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Cold, Not Warm Temperatures Influence Onset Of Incubation And Hatching Failure In House Wrens (Troglodytes Aedon)
Understanding the patterns and mechanisms underlying expression of avian life history traits, including seasonal variation in the onset of incubation and clutch size, will shed light on the plasticity of avian responses to environmental change generally, and global climate change in particular. It is commonly believed that hyperthermia is more injurious to the developing embryo than hypothermia. However, most studies evaluate effects of high but not low temperatures on egg viability, and do not examine how exposure to both warm and cold temperatures influence individual laying and incubation behavior. In my study, I evaluated the behavioral responses, specifically onset of incubation and clutch size determination, of female House Wrens, Troglodytes aedon, to warm and cold ambient temperatures. I then assessed hatching failure as a function of egg exposure to these high and low temperatures. To quantify within species variation in onset, I used a continuous record of incubation from clutch initiation through hatching. Females were not significantly more likely to initiate incubation prior to clutch completion with increased duration of pre-incubation temperatures above physiological zero (greater than or equal to 24 degrees Centigrade); however, the probability of a female initiating incubation early decreased with longer exposure to cold (less than or equal to 16 degrees Centigrade) weather. Females did not tend to initiate incubation early with larger clutches, and clutch size did not decrease or increase significantly with increasing exposure to warm (greater than or equal to 24degrees Centigrade) or cold (less than or equal to 16degrees Centigrade) pre-incubation temperatures, respectively. The likelihood of partial hatching failure within a clutch and the per-egg probability of not hatching did not decrease with increased exposure to warm preincubation temperatures, but did increase with the time pre-incubation temperatures were hypothermic (less than or equal to 16degrees Centigrade). Partial hatching failure was not significantly higher in larger clutches, and was not more likely in earlier laid eggs. These results suggest that, contrary to common belief, in temperate climates, egg exposure to colder rather than warmer temperatures may be a more influential factor affecting decreases in egg viability: in House Wrens in Ithaca, New York, hatchability declined with exposure to cold, but not warm temperatures. In cold weather, females were likely constrained by the environmental conditions, and due to an increased need to spend more energy on self-maintenance, did not initiate incubation early enough to counteract the negative effects of cold temperature on egg viability.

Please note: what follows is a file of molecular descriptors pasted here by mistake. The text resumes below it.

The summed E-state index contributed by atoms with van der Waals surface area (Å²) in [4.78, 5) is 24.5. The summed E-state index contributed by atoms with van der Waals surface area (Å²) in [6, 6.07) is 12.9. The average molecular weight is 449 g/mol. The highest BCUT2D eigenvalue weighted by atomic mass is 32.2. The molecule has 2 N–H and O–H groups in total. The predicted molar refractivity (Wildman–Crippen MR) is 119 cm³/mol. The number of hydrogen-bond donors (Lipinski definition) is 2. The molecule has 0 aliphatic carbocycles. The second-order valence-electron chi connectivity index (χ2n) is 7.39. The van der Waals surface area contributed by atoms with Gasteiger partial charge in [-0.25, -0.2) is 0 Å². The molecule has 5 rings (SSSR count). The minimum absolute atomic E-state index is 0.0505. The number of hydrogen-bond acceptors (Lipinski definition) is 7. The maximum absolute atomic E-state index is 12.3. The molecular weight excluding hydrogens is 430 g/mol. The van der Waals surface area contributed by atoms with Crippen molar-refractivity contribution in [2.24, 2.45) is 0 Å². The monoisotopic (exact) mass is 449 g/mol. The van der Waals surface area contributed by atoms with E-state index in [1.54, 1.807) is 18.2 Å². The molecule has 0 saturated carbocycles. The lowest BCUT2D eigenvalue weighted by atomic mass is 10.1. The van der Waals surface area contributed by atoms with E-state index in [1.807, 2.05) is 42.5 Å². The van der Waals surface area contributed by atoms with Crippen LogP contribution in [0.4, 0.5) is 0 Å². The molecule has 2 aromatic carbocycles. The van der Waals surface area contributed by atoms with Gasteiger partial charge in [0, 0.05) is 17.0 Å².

dissertation or thesis